Monday, 30 July 2012

A Moth Marathon at Cors Dyfi

With the weather improving and looking even better for the week ahead I decided to throw caution to the wind and do a 3 nights in a row trapping session at Cors Dyfi.

The techy bit – 4 traps in total. One sheet & 125w MV bulb above the Visitor Centre. One 125w MV Skinner in the carpark. One 125w MV Robinson halfway down the boardwalk. One 40w Actinic Funnel Trap at the end of the boardwalk. Start times around 9.30pm, finish times around 4am – I had to finish this early because the birds have learned quick and come down to peck all the moths off the sheet and from around the traps! Highest temperature recorded was 19.7 at start of trapping. Lowest was 11.1 at end of trapping.

The first night, Tuesday 24th July remained warm and much to my surprise a lot of moths turned up! Just 2 weeks previous I was still getting averages of just 40 to 60 moths in each trap, now they’d shot up to the high hundreds – amazing what a few days of warmth and dry can do!
The second night was even warmer with temperatures out on the reserve staying in the teens, it’s always 2 or 3 degrees cooler out there than up in the carpark so this made a nice change - though of course it did mean that the mozzies were totally merciless and I ended up with several painful and swollen bites. It was worth it though to get over 700 moths recorded in one night, something not achieved since the warm spell at the end of March before temperatures plummeted. Most notable of those caught was a Lime-speck Pug, not seen in the county since 1998, and 2 Clouded Magpies.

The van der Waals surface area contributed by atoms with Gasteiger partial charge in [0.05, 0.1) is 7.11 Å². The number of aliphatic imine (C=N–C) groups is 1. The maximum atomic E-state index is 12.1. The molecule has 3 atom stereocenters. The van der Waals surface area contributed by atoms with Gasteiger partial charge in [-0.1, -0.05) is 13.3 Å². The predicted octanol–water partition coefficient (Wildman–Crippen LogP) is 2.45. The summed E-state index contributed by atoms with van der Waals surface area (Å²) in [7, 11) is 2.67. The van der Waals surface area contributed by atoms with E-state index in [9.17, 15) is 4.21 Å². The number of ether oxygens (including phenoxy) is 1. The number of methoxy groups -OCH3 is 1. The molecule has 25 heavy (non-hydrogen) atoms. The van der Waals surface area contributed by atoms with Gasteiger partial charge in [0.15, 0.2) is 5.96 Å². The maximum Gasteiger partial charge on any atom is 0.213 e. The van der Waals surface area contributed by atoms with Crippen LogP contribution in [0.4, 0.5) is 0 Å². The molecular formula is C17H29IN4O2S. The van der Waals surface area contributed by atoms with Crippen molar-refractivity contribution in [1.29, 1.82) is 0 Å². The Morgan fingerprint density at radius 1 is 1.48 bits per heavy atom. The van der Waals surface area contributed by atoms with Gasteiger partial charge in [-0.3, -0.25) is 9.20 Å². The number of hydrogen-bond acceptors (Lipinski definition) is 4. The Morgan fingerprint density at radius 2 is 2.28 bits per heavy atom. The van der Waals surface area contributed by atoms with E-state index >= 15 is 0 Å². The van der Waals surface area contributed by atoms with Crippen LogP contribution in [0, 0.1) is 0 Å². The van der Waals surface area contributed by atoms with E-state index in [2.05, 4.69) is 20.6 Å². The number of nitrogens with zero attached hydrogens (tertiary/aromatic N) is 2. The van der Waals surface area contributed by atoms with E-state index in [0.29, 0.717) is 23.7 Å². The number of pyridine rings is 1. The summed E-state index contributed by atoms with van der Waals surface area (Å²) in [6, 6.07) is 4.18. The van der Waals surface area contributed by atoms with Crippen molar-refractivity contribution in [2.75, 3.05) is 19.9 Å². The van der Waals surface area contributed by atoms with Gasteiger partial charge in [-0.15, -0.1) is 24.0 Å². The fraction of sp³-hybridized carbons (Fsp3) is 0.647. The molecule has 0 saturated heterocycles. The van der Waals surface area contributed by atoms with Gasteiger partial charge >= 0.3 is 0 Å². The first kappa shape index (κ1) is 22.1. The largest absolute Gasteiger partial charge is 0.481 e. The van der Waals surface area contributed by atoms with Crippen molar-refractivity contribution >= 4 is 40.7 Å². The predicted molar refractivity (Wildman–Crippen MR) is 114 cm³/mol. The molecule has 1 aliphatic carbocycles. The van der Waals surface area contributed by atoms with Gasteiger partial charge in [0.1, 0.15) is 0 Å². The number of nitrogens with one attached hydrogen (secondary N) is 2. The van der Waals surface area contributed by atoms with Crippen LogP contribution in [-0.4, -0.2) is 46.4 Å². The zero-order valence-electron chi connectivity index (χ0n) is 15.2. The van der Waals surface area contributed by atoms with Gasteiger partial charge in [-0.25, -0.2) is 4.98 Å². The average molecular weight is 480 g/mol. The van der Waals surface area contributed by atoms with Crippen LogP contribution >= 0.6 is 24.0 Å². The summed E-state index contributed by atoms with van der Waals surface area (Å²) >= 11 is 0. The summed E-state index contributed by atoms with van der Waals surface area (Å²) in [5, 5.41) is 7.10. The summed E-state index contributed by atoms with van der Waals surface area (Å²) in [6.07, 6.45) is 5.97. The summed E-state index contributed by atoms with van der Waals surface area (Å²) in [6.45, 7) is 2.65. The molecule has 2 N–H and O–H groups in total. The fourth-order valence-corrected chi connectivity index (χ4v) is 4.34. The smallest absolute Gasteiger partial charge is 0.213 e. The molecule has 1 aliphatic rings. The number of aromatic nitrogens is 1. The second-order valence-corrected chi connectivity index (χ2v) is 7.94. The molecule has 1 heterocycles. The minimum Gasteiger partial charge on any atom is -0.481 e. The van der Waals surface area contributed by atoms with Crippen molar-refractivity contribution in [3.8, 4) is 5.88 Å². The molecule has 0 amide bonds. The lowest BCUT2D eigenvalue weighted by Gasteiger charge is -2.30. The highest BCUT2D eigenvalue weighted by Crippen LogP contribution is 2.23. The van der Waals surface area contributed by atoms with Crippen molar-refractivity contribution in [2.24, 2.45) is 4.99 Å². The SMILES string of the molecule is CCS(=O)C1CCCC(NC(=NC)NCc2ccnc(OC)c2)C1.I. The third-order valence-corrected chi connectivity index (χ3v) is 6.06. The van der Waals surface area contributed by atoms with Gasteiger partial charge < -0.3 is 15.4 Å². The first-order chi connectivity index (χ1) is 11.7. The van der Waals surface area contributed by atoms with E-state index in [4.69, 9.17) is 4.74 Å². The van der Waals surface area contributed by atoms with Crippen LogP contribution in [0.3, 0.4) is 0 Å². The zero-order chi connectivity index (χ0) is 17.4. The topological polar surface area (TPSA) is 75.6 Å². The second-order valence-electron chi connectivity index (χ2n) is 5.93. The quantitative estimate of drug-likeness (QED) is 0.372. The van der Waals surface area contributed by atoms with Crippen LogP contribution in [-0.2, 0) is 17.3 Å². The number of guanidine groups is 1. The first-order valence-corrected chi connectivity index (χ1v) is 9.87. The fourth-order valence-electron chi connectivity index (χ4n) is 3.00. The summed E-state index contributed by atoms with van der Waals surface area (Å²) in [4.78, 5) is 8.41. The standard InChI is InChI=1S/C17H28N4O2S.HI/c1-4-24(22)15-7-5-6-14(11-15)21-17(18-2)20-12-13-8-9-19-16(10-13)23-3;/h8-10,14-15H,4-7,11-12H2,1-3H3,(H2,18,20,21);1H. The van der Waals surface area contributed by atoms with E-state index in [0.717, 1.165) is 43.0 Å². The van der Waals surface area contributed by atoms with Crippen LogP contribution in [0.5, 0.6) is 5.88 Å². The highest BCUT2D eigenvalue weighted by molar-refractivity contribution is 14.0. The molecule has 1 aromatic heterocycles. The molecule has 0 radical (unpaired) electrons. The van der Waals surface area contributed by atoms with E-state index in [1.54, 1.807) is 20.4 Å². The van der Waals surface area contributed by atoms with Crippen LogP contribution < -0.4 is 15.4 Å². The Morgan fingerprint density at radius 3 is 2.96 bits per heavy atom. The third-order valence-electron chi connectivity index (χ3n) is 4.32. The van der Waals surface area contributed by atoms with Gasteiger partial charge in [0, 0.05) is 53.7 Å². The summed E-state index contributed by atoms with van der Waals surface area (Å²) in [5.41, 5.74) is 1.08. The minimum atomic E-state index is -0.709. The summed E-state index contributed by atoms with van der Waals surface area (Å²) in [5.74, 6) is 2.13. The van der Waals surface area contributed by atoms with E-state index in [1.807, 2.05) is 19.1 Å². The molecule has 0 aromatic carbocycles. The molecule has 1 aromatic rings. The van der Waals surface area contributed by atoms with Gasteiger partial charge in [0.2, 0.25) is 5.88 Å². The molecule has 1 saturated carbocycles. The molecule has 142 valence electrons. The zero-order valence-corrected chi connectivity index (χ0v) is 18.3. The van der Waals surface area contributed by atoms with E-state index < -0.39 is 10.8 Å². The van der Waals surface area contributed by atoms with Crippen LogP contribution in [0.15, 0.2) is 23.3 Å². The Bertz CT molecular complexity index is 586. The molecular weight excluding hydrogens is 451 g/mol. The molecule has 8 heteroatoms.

One of the most numerous species caught was the Garden Tiger and, whilst most were the standard dark brown with white patches type, quite a few were mostly white with dark brown, something I'd not personally seen before and which led me to wonder if this species can actually produce a pure white form and what is it that actually distinguishes pigmentation on the wings?

The final night and temperatures dropped considerably, only just over 11 degrees out on the marsh – subsequently moth numbers dropped too, though still very good at around 530 in 4 traps.
Despite the endless mozzie bites, the total exhaustion and the hours spent filling in the spreadsheet afterwards it was a very enjoyable time; over 1700 moths were logged of 134 different species and 11 new species were recorded for the reserve.

Perhaps when I’ve recovered I’ll do it again.....

1 comment:

  1. Well done Maria, what a mammoth three day session you've just had, but it was well worth the effort, as your Lime-speck Pug was definitely the icing on the cake, great job.